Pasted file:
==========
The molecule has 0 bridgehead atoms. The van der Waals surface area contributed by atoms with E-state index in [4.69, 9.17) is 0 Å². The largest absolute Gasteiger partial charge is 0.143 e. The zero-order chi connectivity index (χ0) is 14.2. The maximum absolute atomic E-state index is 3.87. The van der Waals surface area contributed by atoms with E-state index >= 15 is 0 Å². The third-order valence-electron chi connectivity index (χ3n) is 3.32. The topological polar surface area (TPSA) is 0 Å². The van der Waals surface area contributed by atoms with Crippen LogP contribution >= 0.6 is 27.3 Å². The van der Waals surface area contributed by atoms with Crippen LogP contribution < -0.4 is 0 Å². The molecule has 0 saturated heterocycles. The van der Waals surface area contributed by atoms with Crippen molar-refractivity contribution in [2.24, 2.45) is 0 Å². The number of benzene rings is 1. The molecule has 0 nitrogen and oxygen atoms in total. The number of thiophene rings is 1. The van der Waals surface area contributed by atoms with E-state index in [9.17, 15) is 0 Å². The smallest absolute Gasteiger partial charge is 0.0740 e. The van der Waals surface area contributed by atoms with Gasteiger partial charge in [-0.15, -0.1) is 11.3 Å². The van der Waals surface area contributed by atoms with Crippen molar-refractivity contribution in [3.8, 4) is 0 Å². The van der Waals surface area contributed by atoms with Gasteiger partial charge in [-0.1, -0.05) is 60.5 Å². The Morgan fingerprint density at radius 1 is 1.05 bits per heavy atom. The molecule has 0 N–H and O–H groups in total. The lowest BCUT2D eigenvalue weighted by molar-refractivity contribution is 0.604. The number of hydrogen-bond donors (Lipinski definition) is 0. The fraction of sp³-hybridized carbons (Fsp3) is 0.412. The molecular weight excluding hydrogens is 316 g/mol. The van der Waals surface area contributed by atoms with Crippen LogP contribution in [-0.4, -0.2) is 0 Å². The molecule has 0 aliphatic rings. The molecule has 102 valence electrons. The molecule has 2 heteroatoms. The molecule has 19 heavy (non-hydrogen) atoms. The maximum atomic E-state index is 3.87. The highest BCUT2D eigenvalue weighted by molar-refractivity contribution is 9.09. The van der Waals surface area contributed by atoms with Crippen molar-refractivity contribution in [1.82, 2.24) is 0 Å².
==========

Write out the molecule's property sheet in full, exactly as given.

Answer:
The molecule has 0 bridgehead atoms. The van der Waals surface area contributed by atoms with E-state index in [4.69, 9.17) is 0 Å². The largest absolute Gasteiger partial charge is 0.143 e. The zero-order chi connectivity index (χ0) is 14.2. The maximum absolute atomic E-state index is 3.87. The van der Waals surface area contributed by atoms with E-state index >= 15 is 0 Å². The third-order valence-electron chi connectivity index (χ3n) is 3.32. The topological polar surface area (TPSA) is 0 Å². The van der Waals surface area contributed by atoms with Crippen LogP contribution >= 0.6 is 27.3 Å². The van der Waals surface area contributed by atoms with Crippen LogP contribution < -0.4 is 0 Å². The molecule has 0 saturated heterocycles. The van der Waals surface area contributed by atoms with Crippen molar-refractivity contribution in [2.24, 2.45) is 0 Å². The number of benzene rings is 1. The molecule has 0 nitrogen and oxygen atoms in total. The number of thiophene rings is 1. The van der Waals surface area contributed by atoms with E-state index in [9.17, 15) is 0 Å². The smallest absolute Gasteiger partial charge is 0.0740 e. The van der Waals surface area contributed by atoms with Gasteiger partial charge in [-0.15, -0.1) is 11.3 Å². The van der Waals surface area contributed by atoms with Crippen molar-refractivity contribution in [3.8, 4) is 0 Å². The van der Waals surface area contributed by atoms with Gasteiger partial charge in [-0.1, -0.05) is 60.5 Å². The Morgan fingerprint density at radius 1 is 1.05 bits per heavy atom. The molecule has 0 N–H and O–H groups in total. The lowest BCUT2D eigenvalue weighted by molar-refractivity contribution is 0.604. The number of hydrogen-bond donors (Lipinski definition) is 0. The fraction of sp³-hybridized carbons (Fsp3) is 0.412. The molecular weight excluding hydrogens is 316 g/mol. The van der Waals surface area contributed by atoms with Crippen LogP contribution in [-0.4, -0.2) is 0 Å². The molecule has 0 aliphatic rings. The molecule has 102 valence electrons. The molecule has 2 heteroatoms. The molecule has 19 heavy (non-hydrogen) atoms. The maximum atomic E-state index is 3.87. The highest BCUT2D eigenvalue weighted by molar-refractivity contribution is 9.09. The van der Waals surface area contributed by atoms with Crippen molar-refractivity contribution in [1.82, 2.24) is 0 Å².